CJ Doherty: AAA spreads are now in the 200 basis points – that’s 40 to 50 basis points wider in the last month. And there is more bifurcation between managers as well. And you might argue, the wider the CLO spreads are, the more attractive for AAA investors, but on a relative value basis, spreads have widened in other securitized products too.
Ioana Barza: And if you think about on an opportunistic note, market conditions have created these opportunities for CLO managers to build par by buying loans at sizeable discounts in the secondary market.
CJ Doherty: Yes, and that’s why we have seen CLO print and sprint deals recently. Also, I would add CLO warehouses can potentially absorb some of the supply on offer in the secondary loan market, but some warehouses have a significant amount of underwater assets and that’s because market conditions are so different today compared to when they bought these assets, so you do have warehouses and there are quite a few that are hampered in taking advantage of these market conditions.
Ioana Barza: Yes, and that makes it really hard to predict what the new issue CLO numbers are going to do. We have all noticed these forecasts being adjusted down right for the year and they are also really wide ranging so some research analysts say $90 billion for the year all the way to $140 billion. So, CLOs very mixed in the outlook, but retail loan funds we have seen a very clear and major reversal.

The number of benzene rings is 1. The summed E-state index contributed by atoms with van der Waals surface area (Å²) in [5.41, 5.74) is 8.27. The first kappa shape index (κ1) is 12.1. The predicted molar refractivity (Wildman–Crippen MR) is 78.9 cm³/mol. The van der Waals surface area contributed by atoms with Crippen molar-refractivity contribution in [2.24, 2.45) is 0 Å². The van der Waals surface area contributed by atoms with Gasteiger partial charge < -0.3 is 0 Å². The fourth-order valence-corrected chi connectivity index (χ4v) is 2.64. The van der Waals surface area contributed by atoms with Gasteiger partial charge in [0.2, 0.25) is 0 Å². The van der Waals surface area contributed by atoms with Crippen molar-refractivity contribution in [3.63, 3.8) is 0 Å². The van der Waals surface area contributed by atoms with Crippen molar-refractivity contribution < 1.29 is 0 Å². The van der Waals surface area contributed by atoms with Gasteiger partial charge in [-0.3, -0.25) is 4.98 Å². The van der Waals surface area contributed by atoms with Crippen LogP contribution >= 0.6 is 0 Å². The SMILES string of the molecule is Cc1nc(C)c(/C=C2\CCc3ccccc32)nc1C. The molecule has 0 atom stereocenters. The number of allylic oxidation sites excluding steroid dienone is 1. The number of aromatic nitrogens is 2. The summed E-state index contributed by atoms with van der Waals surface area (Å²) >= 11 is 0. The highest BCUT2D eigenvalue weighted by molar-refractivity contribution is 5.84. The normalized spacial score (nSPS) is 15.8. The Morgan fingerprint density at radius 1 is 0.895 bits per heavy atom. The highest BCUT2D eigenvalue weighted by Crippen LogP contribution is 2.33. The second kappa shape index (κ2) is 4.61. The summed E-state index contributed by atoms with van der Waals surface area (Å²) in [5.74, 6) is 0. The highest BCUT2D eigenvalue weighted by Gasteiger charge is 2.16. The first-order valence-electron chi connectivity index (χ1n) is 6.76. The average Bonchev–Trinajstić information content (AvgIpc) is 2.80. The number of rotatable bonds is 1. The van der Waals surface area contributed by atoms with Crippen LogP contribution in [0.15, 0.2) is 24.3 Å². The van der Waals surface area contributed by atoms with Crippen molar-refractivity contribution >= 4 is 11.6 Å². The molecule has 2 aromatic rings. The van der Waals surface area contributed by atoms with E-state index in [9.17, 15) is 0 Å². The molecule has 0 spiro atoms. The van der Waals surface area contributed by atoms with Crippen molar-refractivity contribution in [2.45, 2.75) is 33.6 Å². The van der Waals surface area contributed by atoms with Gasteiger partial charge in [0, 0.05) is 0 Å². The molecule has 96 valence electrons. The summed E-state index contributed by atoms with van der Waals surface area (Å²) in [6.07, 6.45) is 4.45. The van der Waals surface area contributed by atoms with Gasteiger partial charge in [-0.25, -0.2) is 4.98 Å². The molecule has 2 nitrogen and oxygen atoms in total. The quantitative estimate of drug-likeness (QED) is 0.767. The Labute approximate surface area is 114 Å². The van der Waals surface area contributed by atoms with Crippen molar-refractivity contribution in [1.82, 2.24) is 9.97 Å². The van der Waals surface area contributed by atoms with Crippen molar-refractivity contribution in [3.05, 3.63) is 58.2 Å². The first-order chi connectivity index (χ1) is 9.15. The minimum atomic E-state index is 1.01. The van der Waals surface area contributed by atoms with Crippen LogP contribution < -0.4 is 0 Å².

CJ Doherty: Yes, we certainly have, you know typically the rising rate environment is good for leveraged loan funds due to their floating rate nature. And we have seen this a lot in recent times. Through the first four months of this year, loan retail funds pulled in $25bn and this came on the heels of $46 billion of inflows last year. And also there was a sizeable reallocation of money into leveraged loans from high yield bonds earlier in the year. But with the broader market volatility and falling loan prices in the secondary market recently, loan fund inflows have turned to outflows and since the beginning of May, outflows have totaled over $7 billion.